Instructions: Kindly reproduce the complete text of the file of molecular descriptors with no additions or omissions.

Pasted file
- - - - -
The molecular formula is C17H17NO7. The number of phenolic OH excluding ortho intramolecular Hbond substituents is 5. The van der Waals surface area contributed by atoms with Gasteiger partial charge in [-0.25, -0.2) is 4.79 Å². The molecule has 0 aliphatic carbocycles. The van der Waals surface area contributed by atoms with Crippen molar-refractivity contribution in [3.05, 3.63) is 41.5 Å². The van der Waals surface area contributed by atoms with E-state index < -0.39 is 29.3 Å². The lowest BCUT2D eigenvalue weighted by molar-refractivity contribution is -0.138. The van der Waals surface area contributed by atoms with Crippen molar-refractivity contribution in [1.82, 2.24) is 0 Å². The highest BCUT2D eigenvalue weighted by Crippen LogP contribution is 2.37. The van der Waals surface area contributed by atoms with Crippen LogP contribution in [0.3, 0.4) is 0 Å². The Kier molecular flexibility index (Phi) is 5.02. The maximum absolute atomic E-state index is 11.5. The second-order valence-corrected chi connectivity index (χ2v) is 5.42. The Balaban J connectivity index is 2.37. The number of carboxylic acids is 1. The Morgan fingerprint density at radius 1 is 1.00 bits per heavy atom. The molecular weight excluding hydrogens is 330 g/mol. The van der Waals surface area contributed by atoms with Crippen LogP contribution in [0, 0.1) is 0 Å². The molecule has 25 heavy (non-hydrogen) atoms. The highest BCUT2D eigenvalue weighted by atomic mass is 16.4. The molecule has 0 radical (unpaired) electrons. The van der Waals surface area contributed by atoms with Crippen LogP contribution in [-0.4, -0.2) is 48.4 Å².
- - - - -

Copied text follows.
The molecular formula is C17H17NO7. The number of phenolic OH excluding ortho intramolecular Hbond substituents is 5. The van der Waals surface area contributed by atoms with Gasteiger partial charge in [-0.25, -0.2) is 4.79 Å². The molecule has 0 aliphatic carbocycles. The van der Waals surface area contributed by atoms with Crippen molar-refractivity contribution in [3.05, 3.63) is 41.5 Å². The van der Waals surface area contributed by atoms with E-state index < -0.39 is 29.3 Å². The lowest BCUT2D eigenvalue weighted by molar-refractivity contribution is -0.138. The van der Waals surface area contributed by atoms with Crippen molar-refractivity contribution in [1.82, 2.24) is 0 Å². The highest BCUT2D eigenvalue weighted by Crippen LogP contribution is 2.37. The van der Waals surface area contributed by atoms with Crippen LogP contribution in [0.3, 0.4) is 0 Å². The Kier molecular flexibility index (Phi) is 5.02. The maximum absolute atomic E-state index is 11.5. The second-order valence-corrected chi connectivity index (χ2v) is 5.42. The Balaban J connectivity index is 2.37. The number of carboxylic acids is 1. The Morgan fingerprint density at radius 1 is 1.00 bits per heavy atom. The molecular weight excluding hydrogens is 330 g/mol. The van der Waals surface area contributed by atoms with Crippen LogP contribution in [0, 0.1) is 0 Å². The molecule has 25 heavy (non-hydrogen) atoms. The highest BCUT2D eigenvalue weighted by atomic mass is 16.4. The molecule has 0 radical (unpaired) electrons. The van der Waals surface area contributed by atoms with Crippen LogP contribution in [-0.4, -0.2) is 48.4 Å².